Why Sara Forte wants to share how to find happiness in the law

Forte launched her own firm and thinks unhappy lawyers need more stories about fulfilling careers

Why Sara Forte wants to share how to find happiness in the law
Sara Forte launched Not Your Average Law Job to highlight how lawyers have found happiness

Sara Forte likes to question lawyers’ success. Not to tear them down but to understand how they measure accomplishment. She wants to know what makes lawyers happy and is convinced that many have discovered a formula. The profession just needs to do a better job of highlighting these stories.

Her career involved a significant shift in how she perceived success. After law school, she set herself up for a traditional legal path when she joined the labour & employment group of Borden Ladner Gervais LLP in Vancouver as an articling student in 2003 and then as an associate.

BLG was a positive environment for Forte as she began her family. Her practice group was open to having her work part-time in between her first two maternity leaves, which was unusual at the time.

Despite the firm’s flexibility, Forte did not see a long-term path at BLG after she had her second child. So, she began speaking to as many lawyers as possible to explore new possibilities.

“It really opened my eyes to the huge breadth of jobs that were out there that I just didn’t know existed. When you are at a large law firm, your network becomes quite narrow.”

Forte noticed that no online resources highlighted these interesting jobs for other lawyers considering new opportunities.

Eventually, Forte connected with Nicole Howell, a partner at a union-side labour and employment firm. Forte took a position at Howell’s firm HHBG Employment Lawyers in 2010, working from home most of the time for six years until she had her third and last child. When this child was a few years old, she again felt the need to re-evaluate her career.

“I read this article that said if you're looking at a bunch of different options, and they all have pros and cons, choose the one that is the biggest. For me, the biggest was actually the smallest, which was starting a solo practice.”

Forte was living in South Surrey outside of Vancouver and decided she wanted a practise closer to home and be part of her local community.

So, she met with as many lawyers as possible practising in Surrey. She quickly realized that many lawyers wanted to refer their clients to a local employment lawyer, but none practised in the area.

So, she launched Forte Workplace Law. The firm provides traditional employment law services, workplace investigations and, most recently, mediations. 

“I love that a law practice can grow and evolve,” she says.

Most importantly, Forte could run her firm the way she wanted, through innovation and putting aside structures that didn’t work.

This new approach included doing flat rate consultations. At first, Forte felt apprehensive about billing this way, fearing a hit to her profitability. She mentioned her worry to her father, who was doing her books.

“I remember him saying, ‘you can do whatever you want to do. If it doesn't work, you can just go back to doing it the way you did it before.’

“When you turn the clock off, it's amazing how that changes your enjoyment of the work.”

With the growing demand for harassment training, but much of it ineffective, Forte also saw an opportunity for innovation. An extensive study in the US found most courses focussed only on the victim and perpetrator and did not work.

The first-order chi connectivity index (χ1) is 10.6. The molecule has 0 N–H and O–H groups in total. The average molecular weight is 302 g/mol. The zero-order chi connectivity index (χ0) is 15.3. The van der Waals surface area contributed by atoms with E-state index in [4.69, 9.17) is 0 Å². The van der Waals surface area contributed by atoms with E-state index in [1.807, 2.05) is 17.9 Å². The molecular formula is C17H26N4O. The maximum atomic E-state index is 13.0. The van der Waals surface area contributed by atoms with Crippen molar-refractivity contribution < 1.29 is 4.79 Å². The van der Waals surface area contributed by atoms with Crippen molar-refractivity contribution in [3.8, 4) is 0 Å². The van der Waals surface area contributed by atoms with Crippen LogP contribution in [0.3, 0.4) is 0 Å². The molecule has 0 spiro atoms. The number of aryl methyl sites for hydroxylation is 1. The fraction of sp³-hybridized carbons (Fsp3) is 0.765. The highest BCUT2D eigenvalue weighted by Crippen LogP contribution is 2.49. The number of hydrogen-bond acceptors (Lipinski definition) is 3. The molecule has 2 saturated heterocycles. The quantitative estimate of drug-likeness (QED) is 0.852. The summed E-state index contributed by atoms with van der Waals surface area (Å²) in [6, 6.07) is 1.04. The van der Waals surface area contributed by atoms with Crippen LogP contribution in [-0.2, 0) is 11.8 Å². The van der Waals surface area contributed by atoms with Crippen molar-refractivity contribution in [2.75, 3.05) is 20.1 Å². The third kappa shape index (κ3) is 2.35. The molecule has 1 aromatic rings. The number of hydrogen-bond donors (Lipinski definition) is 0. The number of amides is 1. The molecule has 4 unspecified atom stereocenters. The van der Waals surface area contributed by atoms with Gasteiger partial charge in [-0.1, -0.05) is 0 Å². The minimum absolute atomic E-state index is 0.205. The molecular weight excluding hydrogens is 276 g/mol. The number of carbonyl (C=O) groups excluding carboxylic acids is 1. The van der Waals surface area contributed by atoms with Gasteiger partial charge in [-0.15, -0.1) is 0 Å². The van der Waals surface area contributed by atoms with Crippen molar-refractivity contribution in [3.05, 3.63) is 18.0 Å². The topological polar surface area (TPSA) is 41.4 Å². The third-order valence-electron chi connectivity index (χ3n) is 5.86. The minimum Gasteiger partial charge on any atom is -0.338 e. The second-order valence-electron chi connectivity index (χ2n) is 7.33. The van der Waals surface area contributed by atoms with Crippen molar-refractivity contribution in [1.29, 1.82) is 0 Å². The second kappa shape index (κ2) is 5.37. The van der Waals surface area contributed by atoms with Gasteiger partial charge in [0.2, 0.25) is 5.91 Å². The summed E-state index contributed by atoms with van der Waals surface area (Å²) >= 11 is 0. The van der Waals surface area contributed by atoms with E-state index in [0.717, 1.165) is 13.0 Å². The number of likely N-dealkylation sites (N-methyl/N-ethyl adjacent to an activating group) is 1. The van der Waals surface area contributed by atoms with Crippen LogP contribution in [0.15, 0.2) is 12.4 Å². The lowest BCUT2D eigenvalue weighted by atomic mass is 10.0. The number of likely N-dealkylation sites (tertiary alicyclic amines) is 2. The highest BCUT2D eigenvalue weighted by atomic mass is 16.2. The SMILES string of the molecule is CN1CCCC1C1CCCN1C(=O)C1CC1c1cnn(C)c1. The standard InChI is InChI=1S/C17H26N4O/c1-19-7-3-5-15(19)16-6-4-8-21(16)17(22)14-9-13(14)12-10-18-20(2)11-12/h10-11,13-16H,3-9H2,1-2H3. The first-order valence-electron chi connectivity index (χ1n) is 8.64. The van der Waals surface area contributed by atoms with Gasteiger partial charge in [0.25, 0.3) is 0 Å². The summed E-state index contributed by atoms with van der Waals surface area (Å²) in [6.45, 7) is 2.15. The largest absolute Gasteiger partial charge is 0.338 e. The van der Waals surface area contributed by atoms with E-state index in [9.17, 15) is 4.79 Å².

“At best, it's a waste of time. And at worst, it actually irritates people,” Forte says.

The training focused on bystanders, i.e., those who may witness harassment but do not engage in it, worked much better.

So, Forte launched StandUP Teams, which provided this bystander training. Forte began by delivering in-person workshops but pivoted to online during the pandemic. The next phase in the product, which they have just launched, is an online self-paced version, including video and animation content.

“StandUP on demand is what's going to be transformational,” says Forte. “It just meets so many of the goals of our firm, [to provide] scalable products and projects that have reached people at a cost-effective … and time-effective basis.”

When Forte decided to start her firm, she realized her measurement of success had radically changed from her days as an associate at a large firm.

“If you had told me when I was at BLG that I was going to be a sole practitioner in Surrey, I would have thought that you were insulting me. That meant that I was not that competent [and] couldn't get along well with others.”

Her solo practice has “been 100 percent the highest and best success in every measure that I've ever had.”

Forte also noticed that other lawyers were interested in her success. So, Forte decided she wanted to share those insights to as broad an audience as possible in the legal profession.

She put out a call on social media for happy lawyers and began posting their stories online. In 2021, Forte launched “Not Your Average Law Job.”

“When I started it, I was really thinking about the disenchanted, big firm associate, who is at their desk at midnight crying thinking that they hate their job [and] maybe lost touch with their family. They are there at midnight and Googling, ‘I hate my law job.’ I wanted to create something that those people would find.”

Forte says they have expanded the site beyond telling stories to examine the “pipeline to law” with a job board.

“I want to have lawyers in every province and territory, doing every kind of imaginable practice.”

In other words, Forte is looking to help other lawyers do what helped her find happiness in her career – question their idea of success by hearing from the wide range of lawyers out there who are happy.

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